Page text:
The research examined the circumstances under which observers believe a worker would remain in a situation where abusive supervision occurs and the perceived reasons why such supervision happens. Eight different vignettes were created by independently varying the age and experience of the worker (young and inexperienced or older and experienced), the status of the boss (high or low), and the benefits and compensation the worker received (high or low). In all vignettes the male boss abusively responds to a report completed by a female worker. Undergraduate men and women business students at a Midwestern university read one of the vignettes and indicated whether the worker would stay at the company under the circumstances described in the vignette. The subjects were also asked to rate the degree to which they agreed with eight reasons for the boss’s behavior and five reasons for why the worker would remain in the situation. Several significant effects for the independent variables were obtained along with a number of gender effects. The implications of the results for abusive supervision are discussed along with the limitations of the research.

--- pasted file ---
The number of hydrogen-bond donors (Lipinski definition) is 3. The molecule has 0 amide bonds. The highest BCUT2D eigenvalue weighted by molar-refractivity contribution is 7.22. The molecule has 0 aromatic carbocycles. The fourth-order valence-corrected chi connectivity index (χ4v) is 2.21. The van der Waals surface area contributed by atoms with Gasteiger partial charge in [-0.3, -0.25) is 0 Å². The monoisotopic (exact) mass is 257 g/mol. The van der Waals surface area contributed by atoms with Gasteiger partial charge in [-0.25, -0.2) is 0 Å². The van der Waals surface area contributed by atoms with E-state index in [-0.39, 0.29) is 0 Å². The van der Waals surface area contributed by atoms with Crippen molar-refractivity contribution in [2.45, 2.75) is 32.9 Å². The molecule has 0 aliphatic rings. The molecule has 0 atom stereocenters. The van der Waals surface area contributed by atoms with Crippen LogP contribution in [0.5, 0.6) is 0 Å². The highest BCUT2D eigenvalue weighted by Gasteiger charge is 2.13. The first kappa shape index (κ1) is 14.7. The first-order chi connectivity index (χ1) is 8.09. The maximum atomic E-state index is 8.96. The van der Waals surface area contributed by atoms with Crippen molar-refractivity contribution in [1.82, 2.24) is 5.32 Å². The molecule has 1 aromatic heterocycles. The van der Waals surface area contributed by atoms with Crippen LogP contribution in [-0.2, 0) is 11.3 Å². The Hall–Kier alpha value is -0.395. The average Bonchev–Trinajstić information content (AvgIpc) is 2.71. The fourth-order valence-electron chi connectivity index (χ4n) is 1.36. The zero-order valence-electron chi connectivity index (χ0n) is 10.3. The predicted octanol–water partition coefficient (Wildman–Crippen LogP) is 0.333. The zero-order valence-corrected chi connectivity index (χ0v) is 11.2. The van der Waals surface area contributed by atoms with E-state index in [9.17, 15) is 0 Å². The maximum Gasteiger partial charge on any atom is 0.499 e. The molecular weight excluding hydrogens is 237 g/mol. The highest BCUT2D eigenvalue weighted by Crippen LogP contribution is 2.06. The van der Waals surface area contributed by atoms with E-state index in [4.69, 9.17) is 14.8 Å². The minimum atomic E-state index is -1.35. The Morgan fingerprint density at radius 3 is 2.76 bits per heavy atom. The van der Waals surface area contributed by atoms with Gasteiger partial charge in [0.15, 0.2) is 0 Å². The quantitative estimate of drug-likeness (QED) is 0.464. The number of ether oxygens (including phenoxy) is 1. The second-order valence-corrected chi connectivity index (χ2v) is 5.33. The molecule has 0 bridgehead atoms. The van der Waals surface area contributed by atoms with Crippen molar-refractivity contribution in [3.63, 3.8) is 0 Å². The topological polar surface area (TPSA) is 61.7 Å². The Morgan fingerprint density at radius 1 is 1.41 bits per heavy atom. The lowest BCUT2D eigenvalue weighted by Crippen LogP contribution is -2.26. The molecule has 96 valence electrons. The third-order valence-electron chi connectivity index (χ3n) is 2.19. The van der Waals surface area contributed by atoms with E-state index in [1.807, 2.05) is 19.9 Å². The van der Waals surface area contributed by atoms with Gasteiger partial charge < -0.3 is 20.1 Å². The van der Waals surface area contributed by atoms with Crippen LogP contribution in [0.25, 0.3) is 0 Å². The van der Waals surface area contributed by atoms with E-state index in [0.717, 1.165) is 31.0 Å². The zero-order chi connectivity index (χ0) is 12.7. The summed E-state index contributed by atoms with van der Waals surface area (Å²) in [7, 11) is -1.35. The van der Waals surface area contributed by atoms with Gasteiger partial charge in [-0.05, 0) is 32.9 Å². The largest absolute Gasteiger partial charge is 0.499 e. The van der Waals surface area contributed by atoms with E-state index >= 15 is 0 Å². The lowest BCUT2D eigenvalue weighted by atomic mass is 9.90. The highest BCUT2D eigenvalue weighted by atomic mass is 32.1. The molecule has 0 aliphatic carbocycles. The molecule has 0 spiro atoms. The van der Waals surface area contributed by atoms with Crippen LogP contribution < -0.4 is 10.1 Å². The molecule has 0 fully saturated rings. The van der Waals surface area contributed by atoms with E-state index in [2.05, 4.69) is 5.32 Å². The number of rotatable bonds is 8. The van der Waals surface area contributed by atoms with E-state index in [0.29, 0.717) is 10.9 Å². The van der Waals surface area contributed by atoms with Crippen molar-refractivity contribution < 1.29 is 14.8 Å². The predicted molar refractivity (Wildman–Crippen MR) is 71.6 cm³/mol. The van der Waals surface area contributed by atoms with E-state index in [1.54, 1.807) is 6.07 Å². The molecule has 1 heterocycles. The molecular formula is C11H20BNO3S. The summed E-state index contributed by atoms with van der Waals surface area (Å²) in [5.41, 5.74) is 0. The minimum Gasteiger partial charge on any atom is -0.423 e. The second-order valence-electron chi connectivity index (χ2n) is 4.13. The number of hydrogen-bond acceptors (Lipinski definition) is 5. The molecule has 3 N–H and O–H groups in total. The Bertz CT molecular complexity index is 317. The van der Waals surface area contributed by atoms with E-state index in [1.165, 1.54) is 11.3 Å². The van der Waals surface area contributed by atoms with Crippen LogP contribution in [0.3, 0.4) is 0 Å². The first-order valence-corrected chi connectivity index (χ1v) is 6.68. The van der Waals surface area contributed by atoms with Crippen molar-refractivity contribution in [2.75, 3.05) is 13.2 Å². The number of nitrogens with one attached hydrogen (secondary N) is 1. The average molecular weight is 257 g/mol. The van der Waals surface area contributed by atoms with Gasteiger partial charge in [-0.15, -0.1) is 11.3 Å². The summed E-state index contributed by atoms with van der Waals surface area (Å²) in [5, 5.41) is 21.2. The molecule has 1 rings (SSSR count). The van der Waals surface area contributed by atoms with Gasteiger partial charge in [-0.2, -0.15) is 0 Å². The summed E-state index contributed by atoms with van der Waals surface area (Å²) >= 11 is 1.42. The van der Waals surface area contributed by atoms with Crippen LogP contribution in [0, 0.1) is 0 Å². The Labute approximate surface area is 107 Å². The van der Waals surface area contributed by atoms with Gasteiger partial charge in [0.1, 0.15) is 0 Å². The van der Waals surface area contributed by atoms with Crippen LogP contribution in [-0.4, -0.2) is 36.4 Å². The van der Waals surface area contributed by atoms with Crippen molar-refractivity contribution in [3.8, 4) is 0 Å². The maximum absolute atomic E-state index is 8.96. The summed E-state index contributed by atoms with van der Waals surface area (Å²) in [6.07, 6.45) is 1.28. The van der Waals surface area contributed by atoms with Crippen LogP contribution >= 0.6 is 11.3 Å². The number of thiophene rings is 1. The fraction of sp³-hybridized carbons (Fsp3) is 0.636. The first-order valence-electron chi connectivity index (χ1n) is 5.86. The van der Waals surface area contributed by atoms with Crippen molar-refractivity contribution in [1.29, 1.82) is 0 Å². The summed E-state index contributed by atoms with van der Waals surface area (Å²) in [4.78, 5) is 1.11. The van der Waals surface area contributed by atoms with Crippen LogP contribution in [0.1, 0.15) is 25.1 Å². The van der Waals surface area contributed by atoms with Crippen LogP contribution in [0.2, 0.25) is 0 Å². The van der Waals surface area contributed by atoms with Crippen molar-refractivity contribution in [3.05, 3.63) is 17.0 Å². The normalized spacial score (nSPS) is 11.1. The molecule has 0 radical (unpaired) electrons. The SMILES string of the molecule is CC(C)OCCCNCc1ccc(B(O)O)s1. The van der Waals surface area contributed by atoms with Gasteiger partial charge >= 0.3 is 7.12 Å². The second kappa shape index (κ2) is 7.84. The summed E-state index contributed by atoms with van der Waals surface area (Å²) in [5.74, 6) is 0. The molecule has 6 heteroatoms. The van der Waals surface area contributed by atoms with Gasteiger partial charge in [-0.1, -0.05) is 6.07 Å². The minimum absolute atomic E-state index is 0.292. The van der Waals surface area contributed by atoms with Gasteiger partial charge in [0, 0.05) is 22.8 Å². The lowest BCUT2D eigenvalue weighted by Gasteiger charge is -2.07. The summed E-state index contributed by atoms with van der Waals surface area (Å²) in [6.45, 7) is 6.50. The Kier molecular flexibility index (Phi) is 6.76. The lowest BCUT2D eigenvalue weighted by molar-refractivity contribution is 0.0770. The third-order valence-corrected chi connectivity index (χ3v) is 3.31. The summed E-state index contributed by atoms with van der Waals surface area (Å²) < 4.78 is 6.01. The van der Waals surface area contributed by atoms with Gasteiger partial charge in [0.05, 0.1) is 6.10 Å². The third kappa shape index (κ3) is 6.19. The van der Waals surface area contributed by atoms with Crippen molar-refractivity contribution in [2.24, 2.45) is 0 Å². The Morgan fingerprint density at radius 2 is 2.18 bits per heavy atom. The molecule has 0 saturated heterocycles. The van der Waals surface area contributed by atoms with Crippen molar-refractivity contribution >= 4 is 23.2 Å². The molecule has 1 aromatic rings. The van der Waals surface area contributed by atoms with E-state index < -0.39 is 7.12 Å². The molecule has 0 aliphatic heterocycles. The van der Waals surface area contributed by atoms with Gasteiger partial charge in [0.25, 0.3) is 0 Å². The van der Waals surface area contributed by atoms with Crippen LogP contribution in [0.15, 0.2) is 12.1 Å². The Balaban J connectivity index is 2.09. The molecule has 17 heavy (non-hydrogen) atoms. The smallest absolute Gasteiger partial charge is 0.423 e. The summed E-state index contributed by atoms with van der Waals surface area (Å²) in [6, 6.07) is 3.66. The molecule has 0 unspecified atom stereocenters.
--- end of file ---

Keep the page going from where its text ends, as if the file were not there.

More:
Sabastian, Richard J.; Bristow, Dennis; and Longfield, Caity
"Abusive Supervision: Observer Perceptions of Causes and Consequences,"
Journal of the North American Management Society: Vol. 2:
2, Article 4.
Available at: https://thekeep.eiu.edu/jnams/vol2/iss2/4